Let me first bust a myth: the employer brand is not a once-a-decade job for the HR manager. In fact, it can’t be produced at all—it’s something that already exists and that is continually shifting and evolving in pace with your company.
So, you never have to start from scratch. You simply need to focus on your employee experience!
An annual diagnosis is a must
Ask your employees why they like working at your company. Involve them in developing your employer brand. They are a reflection of your organization and play a key role in its standing and reputation.
So once a year, ask them about their experience working at your company. Please note that I’m not talking about an engagement survey, but about participative marketing in which you ask your employees for feedback on their employee experience, as a way to help you confirm or adjust your employer brand. These feedbacks could be either in form of text, images or videos which can be part of your overall employer brand marketing as blogs or video content marketing.
Take the time to explain your approach to your team. Ask questions specific to your employer brand. If you have time, assemble small working groups.
This will have multiple benefits. In addition to helping you confirm your brand’s alignment with your employee experience, it will help boost employee engagement. An employer brand that is truly representative of your employees will make them even prouder to work at your company.
💖 To make sure your sample of participants is viable and representative of your company at large, offer attractive incentives. For example, you can hold a draw for an extra wellness day from among the participants. Or offer merch to everyone who answers the survey.
Taking the time to do things right
Rome was not built in a day. Take your time and make sure you get things right. Don’t be in too much of a hurry. To make a good diagnosis, you need to consult with employees, do your research, and take your time.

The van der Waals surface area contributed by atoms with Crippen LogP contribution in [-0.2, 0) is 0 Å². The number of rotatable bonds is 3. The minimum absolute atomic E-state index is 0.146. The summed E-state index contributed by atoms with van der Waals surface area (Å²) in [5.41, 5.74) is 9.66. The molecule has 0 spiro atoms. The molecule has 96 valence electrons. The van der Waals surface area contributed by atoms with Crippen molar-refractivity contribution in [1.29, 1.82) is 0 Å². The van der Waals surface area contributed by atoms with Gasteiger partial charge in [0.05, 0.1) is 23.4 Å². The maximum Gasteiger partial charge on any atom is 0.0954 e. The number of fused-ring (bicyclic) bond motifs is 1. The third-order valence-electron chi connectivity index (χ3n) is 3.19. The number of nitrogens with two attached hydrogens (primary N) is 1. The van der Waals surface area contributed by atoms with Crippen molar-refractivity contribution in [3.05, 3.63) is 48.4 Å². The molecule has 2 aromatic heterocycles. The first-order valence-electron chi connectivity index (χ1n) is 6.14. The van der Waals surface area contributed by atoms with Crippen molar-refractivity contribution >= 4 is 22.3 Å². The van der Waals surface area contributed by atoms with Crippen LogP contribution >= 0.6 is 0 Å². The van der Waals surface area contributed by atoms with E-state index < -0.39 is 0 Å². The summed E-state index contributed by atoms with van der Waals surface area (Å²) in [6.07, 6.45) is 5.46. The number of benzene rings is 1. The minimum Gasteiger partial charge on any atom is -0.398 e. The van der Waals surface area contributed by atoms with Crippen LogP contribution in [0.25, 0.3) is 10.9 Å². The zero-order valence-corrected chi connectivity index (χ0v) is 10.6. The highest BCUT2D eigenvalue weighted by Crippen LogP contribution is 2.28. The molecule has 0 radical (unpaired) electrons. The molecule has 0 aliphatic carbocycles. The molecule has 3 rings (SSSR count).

Your employer brand must be consistent across your organization. This being said, each department might even have its own employer brand, since each one is different.
Taking up the example of a supermarket, cashiers and floor clerks have different realities and their employee experience will vary in certain respects. So, why not empower the managers of each department to play an active role?
They can build an employer brand with their team that is rooted in the company’s brand, but tailored to their own reality. Your core values remain the same, of course, but they can be adapted, taking into account the values specific to each department.
💖 Remember that an overly generic employer brand will leave people cold. When you try to please everyone, you please no one. If it is too marketing-oriented, it will lack authenticity and representativeness, and is more likely to harm you than help you.
Aligning your employer brand and employee experience is the key to success
If you only take away one idea from this post, it should be that to work on your employer brand, you should rely on the employee experience at your company. Authenticity is the linchpin. An honest employer brand will enable you to:
- Attract candidates who share your values
- Facilitate onboarding (what you see is what you get)
- Improve staff retention
- Boost employee engagement
- Positively impact your overall brand image
You have everything to gain by adopting a transparent and authentic approach. Your employer brand will shine for all the right reasons!